Baker was kicked out of the Army in 2007 after going AWOL before being deployed to Iraq. The affidavit said Baker was then homeless and largely unemployed for the following nine years.

“REMEMBER THAT THE COPS WONT PROTECT US BECAUSE THE COPS AND KLAN GO HAND IN HAND!” Baker wrote on a Facebook event page he created, according to the affidavit. “If you are afraid to die fighting the enemy, then stay in bed and live. Call all of your friends and Rise Up!”


1:35 p.m.

Vice President Mike Pence has called Vice President-elect Kamala Harris to offer his congratulations and assistance with her transition into office.

That’s according to two people who weren’t authorized to publicly discuss the private conversation and spoke on condition of anonymity.

Pence’s call comes less than a week before President-elect Joe Biden and Harris are set to take office. Inauguration Day is this coming Wednesday.

The call is the first contact between elected officials from the outgoing and incoming administrations. President Donald Trump hasn’t reached out to Biden and has repeatedly questioned the legitimacy of Biden’s win.

Trump won’t attend the inauguration. Pence will be there.

— By AP writers Jill Colvin and Alexandra Jaffe


12:25 p.m.

House Speaker Nancy Pelosi says there may be a need to prosecute members of Congress if any are found to have assisted the pro-Trump rioters in last week’s attack on the Capitol.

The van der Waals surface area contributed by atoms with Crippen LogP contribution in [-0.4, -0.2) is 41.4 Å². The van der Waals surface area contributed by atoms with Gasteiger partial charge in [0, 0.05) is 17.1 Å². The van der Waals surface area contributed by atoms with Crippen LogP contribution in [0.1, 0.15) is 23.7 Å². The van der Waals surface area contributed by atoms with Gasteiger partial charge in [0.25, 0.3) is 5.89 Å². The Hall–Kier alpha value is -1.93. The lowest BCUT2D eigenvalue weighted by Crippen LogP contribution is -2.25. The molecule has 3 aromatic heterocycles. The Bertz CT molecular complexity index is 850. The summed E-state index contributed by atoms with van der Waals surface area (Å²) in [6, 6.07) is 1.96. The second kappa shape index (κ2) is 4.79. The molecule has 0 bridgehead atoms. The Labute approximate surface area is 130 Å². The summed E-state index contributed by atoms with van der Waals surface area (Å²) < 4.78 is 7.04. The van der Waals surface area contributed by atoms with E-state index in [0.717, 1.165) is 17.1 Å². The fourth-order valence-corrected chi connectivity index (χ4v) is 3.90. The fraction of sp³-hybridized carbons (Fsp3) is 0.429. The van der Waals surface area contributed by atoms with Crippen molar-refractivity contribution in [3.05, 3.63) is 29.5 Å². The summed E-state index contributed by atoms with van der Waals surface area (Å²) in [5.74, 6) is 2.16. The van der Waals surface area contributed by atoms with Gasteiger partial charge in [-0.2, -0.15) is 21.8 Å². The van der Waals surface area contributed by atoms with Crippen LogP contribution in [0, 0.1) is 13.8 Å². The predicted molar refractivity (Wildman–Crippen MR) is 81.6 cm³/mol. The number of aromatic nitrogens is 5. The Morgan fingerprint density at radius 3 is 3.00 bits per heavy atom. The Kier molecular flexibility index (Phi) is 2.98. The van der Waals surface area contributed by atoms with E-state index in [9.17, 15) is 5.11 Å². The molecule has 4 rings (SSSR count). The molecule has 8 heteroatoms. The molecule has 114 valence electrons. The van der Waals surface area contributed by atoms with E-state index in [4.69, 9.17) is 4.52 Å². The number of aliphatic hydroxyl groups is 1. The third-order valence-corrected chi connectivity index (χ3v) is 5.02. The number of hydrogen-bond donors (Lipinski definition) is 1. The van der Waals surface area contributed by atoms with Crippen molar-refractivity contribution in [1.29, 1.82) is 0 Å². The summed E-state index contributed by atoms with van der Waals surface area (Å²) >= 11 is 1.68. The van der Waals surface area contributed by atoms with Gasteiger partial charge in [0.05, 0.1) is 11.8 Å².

The California Democrat says that assault highlighted the need for the U.S. to beware of domestic threats. She says, “We’ve really lost our innocence in this.” Pelosi tells reporters that members of Congress need to be able to trust each other.

Her words underscore some Democrats’ suggestions that some GOP lawmakers helped feed President Donald Trump’s supporters’ belief in Trump’s false charges that his presidential election loss was due to vote fraud.

They also highlight the extraordinary distrust and anger that’s grown in Congress since the attack, which led to this week’s House impeachment of Trump.


12:10 p.m.

House Speaker Nancy Pelosi says retired Lt. Gen. Russel Honoré is being tapped to lead a security review of the U.S. Capitol in the wake of last week’s deadly insurrection.

Pelosi said during a news conference Friday that the whole Capitol complex must be subjected “to scrutiny in light of what happened” and the fact that President-elect Joe Biden’s inauguration will be held there next week.

Honoré is perhaps best known for overseeing humanitarian aid efforts in Louisiana following Hurricane Katrina.

Pelosi says Honoré will conduct an immediate review of security and inter-agency interaction and Capitol “command and control.”


11:55 a.m.

The National Park Service has closed Washington’s National Mall to the general public as part of greatly intensified security ahead of Joe Biden’s presidential inauguration.

The closure started Friday morning. It will remain in force at least through Thursday, the day after Biden’s inauguration, the National Park Service said in a statement.